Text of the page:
simo ( 2015-08-17 00:12:06 +0300 )edit

@simo Thanks for your answer. But, from a technical viewpoint, for the device it's impossible to know how much energy is stored, unless the battery wasn't completely empty once - which is very dangerous for Li-Ion-batteries and should be avoided in any case. Theoretically you may replace batteries with different charge state anytime, and the device shouldn't kill itself by overcharging. The only parameters the device can see are current, voltage and temperature. The end-of-charge voltage is fixed and has nothing to do with the nominal (imprinted) voltage. The device _may_ use the coded curve (the img above) to make a guess about the charging state, and if it's well programmed, it may learn something about the battery's condition by comparing the voltage/current-position with some saved values. But it will never know the exact charge. (Btw: the curve plot in your initial answer uses an odd ordinate identifier. It should be "voltage", not "current". We should try to minimize confusion :) )

Robomike ( 2015-08-17 09:35:32 +0300 )edit

answered 2015-08-04 19:45:23 +0300

simo gravatar image

Not a bug, but a feature... as Jolla Phone seems to be, unfortunately, designed to be used with official Jolla battery only :(

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The "capacity" of 102.21% (>100) is most probably the reason that makes the test fails. But indeed only because the app thinks (in a hard-coded way) that 100% <=> Official Jolla battery capacity. By the way, isn't the CSD tool available a FOSS? Isn't it capable of running on community port on different devices? Someone should have noticed this bug already I think :X (as this tool would be great to see if you drivers work while you port the system to a new target)

Elioty ( 2015-08-04 20:02:39 +0300 )edit

@Elioty It reaches a capacity of 102.21% cause it calculates with the hardcoded value "Design maximum" instead of the one provided by the battery itself "Maximum".

According to it's not.

//EDIT: Also it's not the capacity value failing. When "Value" falls below "Design Capacity" (caused by discharging the battery) the test passes while "Capacity" still shows 102.21%.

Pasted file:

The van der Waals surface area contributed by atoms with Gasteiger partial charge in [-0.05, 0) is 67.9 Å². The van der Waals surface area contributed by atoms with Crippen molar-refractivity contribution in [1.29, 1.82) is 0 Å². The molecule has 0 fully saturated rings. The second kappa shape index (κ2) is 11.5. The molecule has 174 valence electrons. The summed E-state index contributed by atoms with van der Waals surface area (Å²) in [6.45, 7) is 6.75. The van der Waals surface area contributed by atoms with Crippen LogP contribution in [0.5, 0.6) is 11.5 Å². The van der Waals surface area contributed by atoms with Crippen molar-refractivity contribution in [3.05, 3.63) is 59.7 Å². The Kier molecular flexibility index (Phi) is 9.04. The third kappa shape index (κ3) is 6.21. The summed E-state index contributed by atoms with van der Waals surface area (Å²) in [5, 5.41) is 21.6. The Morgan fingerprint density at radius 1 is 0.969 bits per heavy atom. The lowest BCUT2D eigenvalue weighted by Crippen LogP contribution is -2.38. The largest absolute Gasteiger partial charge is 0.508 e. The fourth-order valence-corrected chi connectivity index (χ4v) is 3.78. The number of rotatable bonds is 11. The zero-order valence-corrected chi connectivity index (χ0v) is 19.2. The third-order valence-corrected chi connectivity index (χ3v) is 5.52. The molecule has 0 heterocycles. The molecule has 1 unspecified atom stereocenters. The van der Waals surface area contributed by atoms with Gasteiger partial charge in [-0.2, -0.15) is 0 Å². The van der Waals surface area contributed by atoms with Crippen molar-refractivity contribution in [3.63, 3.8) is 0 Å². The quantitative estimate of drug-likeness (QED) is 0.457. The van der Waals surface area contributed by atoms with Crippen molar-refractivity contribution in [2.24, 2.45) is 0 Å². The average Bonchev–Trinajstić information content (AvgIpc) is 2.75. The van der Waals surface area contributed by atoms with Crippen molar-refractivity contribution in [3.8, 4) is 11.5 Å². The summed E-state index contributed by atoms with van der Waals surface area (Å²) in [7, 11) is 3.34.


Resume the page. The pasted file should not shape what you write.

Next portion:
//EDIT2: @simo Still it shouldn't fail for non technical reasons. "Value" > "Design maximum" isn't technical. We need an answer from a sailor here.

//EDIT3: Even if for some weird reason the statement from EDIT2 would be technical the test should fail if the reported "Maximum" > "Design maximum" but that's not the case. So no matter how you look at it; there's a bug. ;)

V10lator ( 2015-08-04 20:40:26 +0300 )edit

Capacity is (and should be) calculated from the Design maximum value, which is set into the system by Jolla, no settings offered to change it (hence a feature: Jolla is a phone for 7.98Wh batteries (3.8V*2.100Ah) by design)

There is a workaround to manually change this value using dbus command, writing a new DesignFull value by what's expected from the battery, but before using such workaround I'd wait for information if the battery is safe to use in the first place.

simo ( 2015-08-04 21:52:26 +0300 )edit

But it's not about "Capacity" but "Value" (see also latest screenshot).

So either this is a bug or you just found the real root and this is just a symphtom. Bug no matter how you look at it... ;)

V10lator ( 2015-08-04 22:01:21 +0300 )edit

You didn't get it. Battery is seen as overcharged if the Value (current charge) > Design maximum (max accepted charge). Test SHOULD fail in this case.

simo ( 2015-08-04 22:13:11 +0300 )edit
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Asked: 2015-08-04 19:17:00 +0300

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Last updated: Aug 18 '15